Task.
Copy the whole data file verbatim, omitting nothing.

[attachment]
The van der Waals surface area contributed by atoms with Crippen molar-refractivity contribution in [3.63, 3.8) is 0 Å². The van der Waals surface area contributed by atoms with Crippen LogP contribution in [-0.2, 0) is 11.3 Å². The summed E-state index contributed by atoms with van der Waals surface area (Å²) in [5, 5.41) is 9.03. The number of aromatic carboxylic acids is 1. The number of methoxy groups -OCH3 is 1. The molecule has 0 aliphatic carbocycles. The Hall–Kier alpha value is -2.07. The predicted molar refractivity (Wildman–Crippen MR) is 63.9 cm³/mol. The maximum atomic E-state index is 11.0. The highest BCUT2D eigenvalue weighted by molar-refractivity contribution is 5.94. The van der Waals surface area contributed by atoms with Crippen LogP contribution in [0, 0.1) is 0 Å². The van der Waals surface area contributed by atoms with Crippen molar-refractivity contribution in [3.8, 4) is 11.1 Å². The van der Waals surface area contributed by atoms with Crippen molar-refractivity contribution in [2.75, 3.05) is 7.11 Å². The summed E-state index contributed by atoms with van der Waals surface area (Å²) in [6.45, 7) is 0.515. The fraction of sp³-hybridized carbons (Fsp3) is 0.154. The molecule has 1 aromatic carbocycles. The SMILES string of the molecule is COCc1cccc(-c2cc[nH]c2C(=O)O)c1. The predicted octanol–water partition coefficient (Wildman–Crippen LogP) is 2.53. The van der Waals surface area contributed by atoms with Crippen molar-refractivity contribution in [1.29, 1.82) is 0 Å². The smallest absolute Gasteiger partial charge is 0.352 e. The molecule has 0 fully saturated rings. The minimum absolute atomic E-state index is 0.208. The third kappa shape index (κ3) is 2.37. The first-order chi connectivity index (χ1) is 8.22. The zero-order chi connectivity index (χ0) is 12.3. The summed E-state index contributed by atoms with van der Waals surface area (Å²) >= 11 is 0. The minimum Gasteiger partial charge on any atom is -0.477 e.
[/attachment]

The van der Waals surface area contributed by atoms with Crippen molar-refractivity contribution in [3.63, 3.8) is 0 Å². The van der Waals surface area contributed by atoms with Crippen LogP contribution in [-0.2, 0) is 11.3 Å². The summed E-state index contributed by atoms with van der Waals surface area (Å²) in [5, 5.41) is 9.03. The number of aromatic carboxylic acids is 1. The number of methoxy groups -OCH3 is 1. The molecule has 0 aliphatic carbocycles. The Hall–Kier alpha value is -2.07. The predicted molar refractivity (Wildman–Crippen MR) is 63.9 cm³/mol. The maximum atomic E-state index is 11.0. The highest BCUT2D eigenvalue weighted by molar-refractivity contribution is 5.94. The van der Waals surface area contributed by atoms with Crippen LogP contribution in [0, 0.1) is 0 Å². The van der Waals surface area contributed by atoms with Crippen molar-refractivity contribution in [3.8, 4) is 11.1 Å². The van der Waals surface area contributed by atoms with Crippen molar-refractivity contribution in [2.75, 3.05) is 7.11 Å². The summed E-state index contributed by atoms with van der Waals surface area (Å²) in [6.45, 7) is 0.515. The fraction of sp³-hybridized carbons (Fsp3) is 0.154. The molecule has 1 aromatic carbocycles. The SMILES string of the molecule is COCc1cccc(-c2cc[nH]c2C(=O)O)c1. The predicted octanol–water partition coefficient (Wildman–Crippen LogP) is 2.53. The van der Waals surface area contributed by atoms with Crippen molar-refractivity contribution in [1.29, 1.82) is 0 Å². The smallest absolute Gasteiger partial charge is 0.352 e. The molecule has 0 fully saturated rings. The minimum absolute atomic E-state index is 0.208. The third kappa shape index (κ3) is 2.37. The first-order chi connectivity index (χ1) is 8.22. The zero-order chi connectivity index (χ0) is 12.3. The summed E-state index contributed by atoms with van der Waals surface area (Å²) >= 11 is 0. The minimum Gasteiger partial charge on any atom is -0.477 e.